Cast ashore final paper

Cast ashore final paper - Beck 1 A "strand" is a...

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Beck 1 A “strand” is a beach or land bordering a body of water, and stranding is defined as running aground. The term stranded also refers to any creature left in a helpless position, such as a marine mammal that comes ashore ill, weak, or simply lost (Geraci and Lounsbury 2005). This paper will discuss mass strandings in marine mammals, the general biology of the marine mammals that mass strand, and the theories as to why they strand. Single strandings are more common than mass strandings, with the cause of them typically being poor health, parasites, wounded or orphaned (Prescott et al. 1979). The cause of mass strandings, however, is much harder to determine and is still puzzled over today. A mass stranding is defined as an event in which two or more individuals of the same species, not including a single cow-calf pair, beach within a close distance to one another (Dierauf and Gulland 2001). It is mainly the odontocetes that are involved in mass strandings, and among them a few species predominate; these include: long and short finned pilot whales Globicephalus melas and Globicephala macrorhynchus , the false killer whales Pseudorca crassidens, sperm whales Physeter macrocephalus, and the Atlantic white sided-dolphin Lagenorhynchus acutus (Prescott et al. 1979) . Another species that has shown up more recently in mass strandings is the Cuvier’s beaked whales Ziphius cavirostris. Some of the theories as to why marine mammals mass strand include: social structure, complex topography, geomagnetic anomalies, disease or injury, or acoustic disturbances. The biology of the animals that strand can provide clues as to why these marine mammals are typically involved in mass strandings. The long and short-finned pilot whales (Globicephalus melas and Globicephala macrorhynchus) get their name from a belief that a single member of a pod pilots, or leads the group, and that the others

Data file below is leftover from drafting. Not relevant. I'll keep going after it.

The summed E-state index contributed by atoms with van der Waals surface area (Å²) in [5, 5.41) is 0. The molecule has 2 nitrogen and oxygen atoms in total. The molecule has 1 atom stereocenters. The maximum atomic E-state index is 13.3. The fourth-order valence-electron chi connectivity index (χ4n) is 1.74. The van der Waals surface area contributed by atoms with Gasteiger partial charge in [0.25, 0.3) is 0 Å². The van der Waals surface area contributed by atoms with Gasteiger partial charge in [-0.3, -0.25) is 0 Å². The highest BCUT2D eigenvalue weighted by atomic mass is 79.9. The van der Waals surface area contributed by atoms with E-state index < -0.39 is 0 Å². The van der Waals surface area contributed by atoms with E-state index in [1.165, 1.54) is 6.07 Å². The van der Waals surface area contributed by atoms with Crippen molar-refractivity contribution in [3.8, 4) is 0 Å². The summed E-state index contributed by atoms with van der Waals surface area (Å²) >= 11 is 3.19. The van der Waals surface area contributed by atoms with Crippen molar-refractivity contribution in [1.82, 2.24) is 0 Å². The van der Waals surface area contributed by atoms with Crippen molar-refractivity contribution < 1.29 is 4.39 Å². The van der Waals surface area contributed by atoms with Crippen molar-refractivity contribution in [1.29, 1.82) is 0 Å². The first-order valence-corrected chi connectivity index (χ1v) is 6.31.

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Beck 2 continue to follow, even when it means certain death (Reeves et al. 2002). They have a rather bulbous shaped head, a barely noticeable beak, a color pattern of typically dark gray to black with tapering white or a light gray streak behind the eye, and either short or long flippers, depending on the species. They are extremely social animals and can be found in pods that number in the hundreds to thousands (Reeves et al. 2002). The false killer whale was thought to be an extinct species until 1861, when a school of them stranded in Germany (Reeves et al. 2002). It has a slender dark body, with a small, rounded or conical head. It is similar to the killer whale (Orcinus orca) in some aspects, mainly with the teeth, however, the false killer whale is not known to use their teeth on mammalian prey as the killer whale does. Strandings of false killer whale’s can involve hundreds of whales and can result in the eradication of entire schools (Reeves et al. 2002). The sperm whale is the largest of the toothed whales and is one of the deepest and
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This note was uploaded on 05/01/2008 for the course AVS 460x taught by Professor Colleen during the Spring '08 term at Rhode Island.

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Cast ashore final paper - Beck 1 A "strand" is a...

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